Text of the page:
One weird aspect of this commentary: Iíve not tried it myself, but according to the excellent Memento DVD guide Iíll soon reference, apparently Nolanís track branches into one of a few different possible streams at the end of chapter 13. These offer a few contradictory statements about the movie. Very odd, but it seems like it matches the movie itself.
On DVD Two, we encounter a mix of extras, but you may find it difficult to get to them. Thatís become the DVDís producers have encumbered it with a genuinely nightmarish interface. Thereís no simple way to get to these components. Instead, you need to muck around with questions from alleged psychological tests. Itís a clever concept but a serious nuisance to try to navigate.
Happily, someone sat down and created a thorough guide to this stupid disc. Douglas Bailey has his detailed chart posted on his homepage: http://world.std.com/~trystero/Memento_LE.html . Unless you enjoy beating your head against the wall, Iíd recommend it.
One of the more substantial components of DVD Two, Anatomy of a Scene offers a 25-minute and 15-second program originally aired on the Sundance Channel. The show provides a mix of movie clips and interviews with writer/director Christopher Nolan, editor Dody Dorn, composer David Julyan, producer Jennifer Todd, actor Joe Pantoliano, production designer Patti Podesta, and cinematographer Wally Pfister. They cover some general issues like casting and visual design, but they mostly hold true to the programís title as they discuss the movieís opening (or ending, depending on your point of view). We get some very nice details about the production and how they wanted to work things in this interesting little piece.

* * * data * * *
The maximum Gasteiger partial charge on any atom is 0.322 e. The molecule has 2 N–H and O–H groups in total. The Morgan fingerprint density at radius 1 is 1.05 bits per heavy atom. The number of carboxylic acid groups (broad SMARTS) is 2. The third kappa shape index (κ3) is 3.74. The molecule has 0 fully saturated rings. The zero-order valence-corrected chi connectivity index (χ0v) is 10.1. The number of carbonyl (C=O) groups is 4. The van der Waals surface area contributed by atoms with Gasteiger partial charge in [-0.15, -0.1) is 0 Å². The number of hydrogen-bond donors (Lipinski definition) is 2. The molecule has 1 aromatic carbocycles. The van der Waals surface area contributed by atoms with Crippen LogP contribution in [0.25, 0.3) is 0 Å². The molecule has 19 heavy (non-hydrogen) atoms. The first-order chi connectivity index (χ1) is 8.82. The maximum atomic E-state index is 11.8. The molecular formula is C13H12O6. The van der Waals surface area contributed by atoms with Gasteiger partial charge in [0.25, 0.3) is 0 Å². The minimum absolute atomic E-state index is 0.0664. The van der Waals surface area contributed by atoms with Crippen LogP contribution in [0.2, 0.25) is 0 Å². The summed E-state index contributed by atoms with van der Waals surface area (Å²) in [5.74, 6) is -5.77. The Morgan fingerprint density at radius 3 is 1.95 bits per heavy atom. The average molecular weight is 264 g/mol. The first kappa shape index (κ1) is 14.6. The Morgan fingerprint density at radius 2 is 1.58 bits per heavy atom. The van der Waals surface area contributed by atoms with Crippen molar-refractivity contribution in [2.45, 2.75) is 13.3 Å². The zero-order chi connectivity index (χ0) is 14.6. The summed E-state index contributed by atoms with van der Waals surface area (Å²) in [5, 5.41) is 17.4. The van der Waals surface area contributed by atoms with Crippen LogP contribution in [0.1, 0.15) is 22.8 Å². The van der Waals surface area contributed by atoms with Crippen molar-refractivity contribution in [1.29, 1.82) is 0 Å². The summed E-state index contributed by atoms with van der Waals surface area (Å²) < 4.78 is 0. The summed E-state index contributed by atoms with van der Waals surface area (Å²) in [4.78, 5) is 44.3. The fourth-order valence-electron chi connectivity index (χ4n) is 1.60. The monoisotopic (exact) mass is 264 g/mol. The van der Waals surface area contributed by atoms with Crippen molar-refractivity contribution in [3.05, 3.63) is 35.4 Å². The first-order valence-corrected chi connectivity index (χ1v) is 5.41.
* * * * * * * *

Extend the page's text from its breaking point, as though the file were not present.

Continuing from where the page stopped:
A text extra, Memento Mori takes us through Jonathan Nolanís original treatment for the story. More text appears in the Shooting Script area. This runs in real-time with the movieís soundtrack, and it also allows you to flip between the script and the movie. Itís an unusual presentation that seems satisfying.
Various collections of stillframe materials also appear. We find a somewhat bland package of 40 Production Stills and Sketches and also 18 examples of International Art. The latter seem a little more creative and intriguing than the former. A more irreverent addition, we also find two frames of bootleg cover art.
With a little work youíll find Leonardís journal from the movie. Handwritten and disjointed, it makes for a cool addition if just because it gives us a closer look at a production element. In a similar vein, we get a set of 24 images of props.
After we get two trailers - one international and domestic Ė we can dig into the much-desired chronological cut of the film. Though anamorphic, it comes only with Dolby 2.0 audio. Iíve not taken the time to sit through the whole thing this way, and I may never do so; Nolan had a good reason for doing it the way he did, so the chronological one remains a cool novelty but nothing more. That said, I suppose curiosity will eventually get to me and Iíll check it out this way. I must admit itís a very fun option to have.
A genuinely unusual and intriguing movie, Memento provides something different for the film noir genre. It never falls back on gimmicks and it seems like a consistently entertaining and compelling effort. The DVD provides good picture and sound along with a fairly nice roster of extras that lose some points due to the packageís absurdly complicated interface. Iíll still recommend this ďlimited editionĒ of Memento, though; itís a terrific film, and this is the best DVD release of the flick.